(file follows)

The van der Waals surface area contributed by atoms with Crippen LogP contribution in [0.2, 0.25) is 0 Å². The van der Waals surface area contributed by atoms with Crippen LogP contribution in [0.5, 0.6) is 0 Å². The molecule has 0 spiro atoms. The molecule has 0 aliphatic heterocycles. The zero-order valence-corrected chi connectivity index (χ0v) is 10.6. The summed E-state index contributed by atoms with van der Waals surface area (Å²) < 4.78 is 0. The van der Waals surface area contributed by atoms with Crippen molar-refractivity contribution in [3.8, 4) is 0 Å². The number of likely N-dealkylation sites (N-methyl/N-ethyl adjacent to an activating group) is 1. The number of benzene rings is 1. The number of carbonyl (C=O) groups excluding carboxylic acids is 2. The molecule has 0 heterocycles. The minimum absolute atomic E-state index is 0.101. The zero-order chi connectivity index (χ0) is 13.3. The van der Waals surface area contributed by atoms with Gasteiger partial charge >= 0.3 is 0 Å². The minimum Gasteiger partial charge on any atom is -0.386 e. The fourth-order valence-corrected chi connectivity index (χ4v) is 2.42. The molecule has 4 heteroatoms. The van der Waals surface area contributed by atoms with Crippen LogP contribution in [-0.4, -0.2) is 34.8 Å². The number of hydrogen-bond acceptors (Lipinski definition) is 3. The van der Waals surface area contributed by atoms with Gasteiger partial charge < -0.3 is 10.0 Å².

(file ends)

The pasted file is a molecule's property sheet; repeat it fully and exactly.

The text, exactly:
The van der Waals surface area contributed by atoms with Crippen LogP contribution in [0.2, 0.25) is 0 Å². The van der Waals surface area contributed by atoms with Crippen LogP contribution in [0.5, 0.6) is 0 Å². The molecule has 0 spiro atoms. The molecule has 0 aliphatic heterocycles. The zero-order valence-corrected chi connectivity index (χ0v) is 10.6. The summed E-state index contributed by atoms with van der Waals surface area (Å²) < 4.78 is 0. The van der Waals surface area contributed by atoms with Crippen molar-refractivity contribution in [3.8, 4) is 0 Å². The number of likely N-dealkylation sites (N-methyl/N-ethyl adjacent to an activating group) is 1. The number of benzene rings is 1. The number of carbonyl (C=O) groups excluding carboxylic acids is 2. The molecule has 0 heterocycles. The minimum absolute atomic E-state index is 0.101. The zero-order chi connectivity index (χ0) is 13.3. The van der Waals surface area contributed by atoms with Gasteiger partial charge >= 0.3 is 0 Å². The minimum Gasteiger partial charge on any atom is -0.386 e. The fourth-order valence-corrected chi connectivity index (χ4v) is 2.42. The molecule has 4 heteroatoms. The van der Waals surface area contributed by atoms with Crippen LogP contribution in [-0.4, -0.2) is 34.8 Å². The number of hydrogen-bond acceptors (Lipinski definition) is 3. The van der Waals surface area contributed by atoms with Gasteiger partial charge < -0.3 is 10.0 Å².